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The Syncrude tar sands plant and tailings pond at their tar sands operation north of Fort McMurray, Alta., in 2011.

Todd Korol/Reuters

The president of one of Canada’s biggest oil producers says meeting greenhouse gas emission reduction targets is crucial to earn the support of banks and investors, and ensure the long-term success of the sector.

In the past few months, myriad investors have taken a step back from Alberta’s oil sands, citing environmental concerns, including the world’s largest asset manager, BlackRock Inc., Norway’s sovereign wealth fund and Deutsche Bank AG. French energy giant Total SA also wrote off $9.3-billion worth of oil sands assets this year.

Tim McKay, head of Canadian Natural Resources Ltd., told The Globe and Mail on Thursday he believes divestment is because of the “stigma” attached to Alberta’s oil sands, which he doesn’t think reflects the current reality of emissions reductions.

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Canadian Natural wants to reduce its greenhouse gas emissions by 25 per cent by 2025, and cut water use at its in situ operations by half. Its ultimate goal is net-zero greenhouse gas emissions in its oil sands operations, though it doesn’t have a timeline in mind.

Other oil companies also talk big when it comes to reducing their carbon footprints.

Calgary-based Cenovus Energy Inc. and Suncor Energy Inc., for example, are both targeting per-barrel emissions reduction of 30 per cent by 2030, while Husky Energy Inc. is aiming for a 25-per-cent reduction by 2025. Cenovus is also aiming for net-zero emissions by 2050, mirroring the federal government’s timeline.

Investors are increasingly factoring environmental, social and governance or ESG considerations into their decisions, which makes emissions reductions all the more important – even as Alberta Premier Jason Kenney repeatedly rails against what he sees as an unfair rating of the oil sands compared with Russia, Iran, Saudi Arabia and other producers with questionable human-rights records.

“If you look at it from a long-term sustainability perspective, to have investors investing in our company and to be able to have banks support us, we have to show that progress [on emissions reduction],” Mr. McKay said.

“So we’re very motivated to show that progress and actually meet or exceed those targets.”

Federal Natural Resources Minister Seamus O’Regan has also acknowledged the need to lower emissions if Canada wants to remain competitive.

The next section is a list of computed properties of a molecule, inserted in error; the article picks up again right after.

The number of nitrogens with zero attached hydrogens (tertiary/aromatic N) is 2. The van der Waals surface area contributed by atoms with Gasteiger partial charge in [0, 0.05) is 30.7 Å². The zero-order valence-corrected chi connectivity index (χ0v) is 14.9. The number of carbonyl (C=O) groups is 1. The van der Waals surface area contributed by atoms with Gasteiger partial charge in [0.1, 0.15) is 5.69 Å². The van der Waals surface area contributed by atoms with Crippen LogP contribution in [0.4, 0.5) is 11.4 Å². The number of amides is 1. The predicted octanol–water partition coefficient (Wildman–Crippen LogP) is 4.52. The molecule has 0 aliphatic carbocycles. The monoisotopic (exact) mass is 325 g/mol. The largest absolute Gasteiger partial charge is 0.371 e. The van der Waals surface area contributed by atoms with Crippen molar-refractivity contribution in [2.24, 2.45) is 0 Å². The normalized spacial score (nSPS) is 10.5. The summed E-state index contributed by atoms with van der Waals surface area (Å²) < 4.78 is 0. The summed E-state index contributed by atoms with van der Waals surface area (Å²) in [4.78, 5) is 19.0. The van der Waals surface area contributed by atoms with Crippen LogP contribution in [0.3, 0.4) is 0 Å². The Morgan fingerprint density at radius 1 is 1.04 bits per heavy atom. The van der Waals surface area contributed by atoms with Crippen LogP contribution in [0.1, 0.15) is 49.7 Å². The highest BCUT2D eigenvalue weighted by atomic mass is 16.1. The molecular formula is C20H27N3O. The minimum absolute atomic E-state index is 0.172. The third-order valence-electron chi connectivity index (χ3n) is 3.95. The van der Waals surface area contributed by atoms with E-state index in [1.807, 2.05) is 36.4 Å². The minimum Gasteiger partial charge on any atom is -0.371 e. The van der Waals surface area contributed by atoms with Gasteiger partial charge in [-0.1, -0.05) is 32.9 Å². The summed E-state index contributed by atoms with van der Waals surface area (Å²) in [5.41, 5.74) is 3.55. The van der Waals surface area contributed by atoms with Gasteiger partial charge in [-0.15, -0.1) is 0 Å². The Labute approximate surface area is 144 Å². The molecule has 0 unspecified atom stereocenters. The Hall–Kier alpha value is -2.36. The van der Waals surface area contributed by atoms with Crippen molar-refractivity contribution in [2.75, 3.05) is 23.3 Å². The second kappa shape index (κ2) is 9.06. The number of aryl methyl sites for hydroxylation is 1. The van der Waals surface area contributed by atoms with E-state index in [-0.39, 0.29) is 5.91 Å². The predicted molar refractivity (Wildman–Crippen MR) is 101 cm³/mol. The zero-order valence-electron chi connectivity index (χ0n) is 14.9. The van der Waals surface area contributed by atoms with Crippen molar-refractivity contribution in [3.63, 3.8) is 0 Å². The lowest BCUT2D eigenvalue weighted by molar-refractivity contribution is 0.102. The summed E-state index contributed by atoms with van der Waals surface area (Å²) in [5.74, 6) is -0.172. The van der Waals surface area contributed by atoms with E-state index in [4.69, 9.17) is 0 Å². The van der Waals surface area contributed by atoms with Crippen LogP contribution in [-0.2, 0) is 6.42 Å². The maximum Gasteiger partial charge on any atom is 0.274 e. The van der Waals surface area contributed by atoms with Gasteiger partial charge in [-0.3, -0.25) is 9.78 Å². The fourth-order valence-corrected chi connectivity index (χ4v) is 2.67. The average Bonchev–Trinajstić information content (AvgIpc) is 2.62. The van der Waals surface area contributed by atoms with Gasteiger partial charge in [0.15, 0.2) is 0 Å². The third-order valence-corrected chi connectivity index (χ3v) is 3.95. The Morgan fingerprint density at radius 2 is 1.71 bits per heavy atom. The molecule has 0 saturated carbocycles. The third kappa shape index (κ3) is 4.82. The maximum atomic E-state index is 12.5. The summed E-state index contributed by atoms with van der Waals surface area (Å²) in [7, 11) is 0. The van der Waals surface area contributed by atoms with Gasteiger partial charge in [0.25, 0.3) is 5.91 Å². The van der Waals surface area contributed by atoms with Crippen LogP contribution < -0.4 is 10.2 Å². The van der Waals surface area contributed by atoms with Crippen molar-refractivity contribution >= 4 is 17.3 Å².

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“It’s not something we would have thought of as a market-driven competitive advantage, but if you look at countries increasingly like Norway and Ecuador, they will say, ‘We need to lower our emissions per barrel.’ That’s something they have to do domestically and internationally, and it’s something that investors are looking for,” he told The Globe in a recent interview.

“Net-zero is no longer just the right thing to do for the planet and an environmental imperative. It has become a strategic competitive advantage.”

Canadian Natural has already reduced its overall emissions intensity by 30 per cent since 2012, which Mr. McKay told a Thursday morning investor call was the equivalent of taking about two million cars off the road.

“In our oil sands operation, we can develop technology using Canadian ingenuity. We can even do better,” the president said.

The company posted a smaller-than-expected quarterly loss on Thursday, as improved natural gas prices and cost cuts helped cushion the blow from the COVID-19 pandemic on its operations.

The Calgary-based company said North American natural gas operating costs averaged $1.11 per thousand cubic feet in the quarter, a decrease of 3 per cent from a year earlier, as it took steps to control expenses. Overall expenses fell 13.3 per cent to $3.48-billion.

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Canadian Natural, which cut roughly 14 per cent of its production in May, also signalled support for the Alberta government’s mandatory output limits, which were designed to help the sector deal with crushing differentials between U.S. and Canadian prices and a lack of market access owing to pipeline space.

Despite the slip in May, Canadian National reported a 13.6-per-cent jump in second-quarter output after restoring most of the curtailed volumes in June.

Mr. McKay told investors he expects total capital spending in 2021 to hover around the $3-billion mark, but said it will depend on oil prices and demand as the world economy continues to face uncertainty because of the pandemic.

With a report from Reuters

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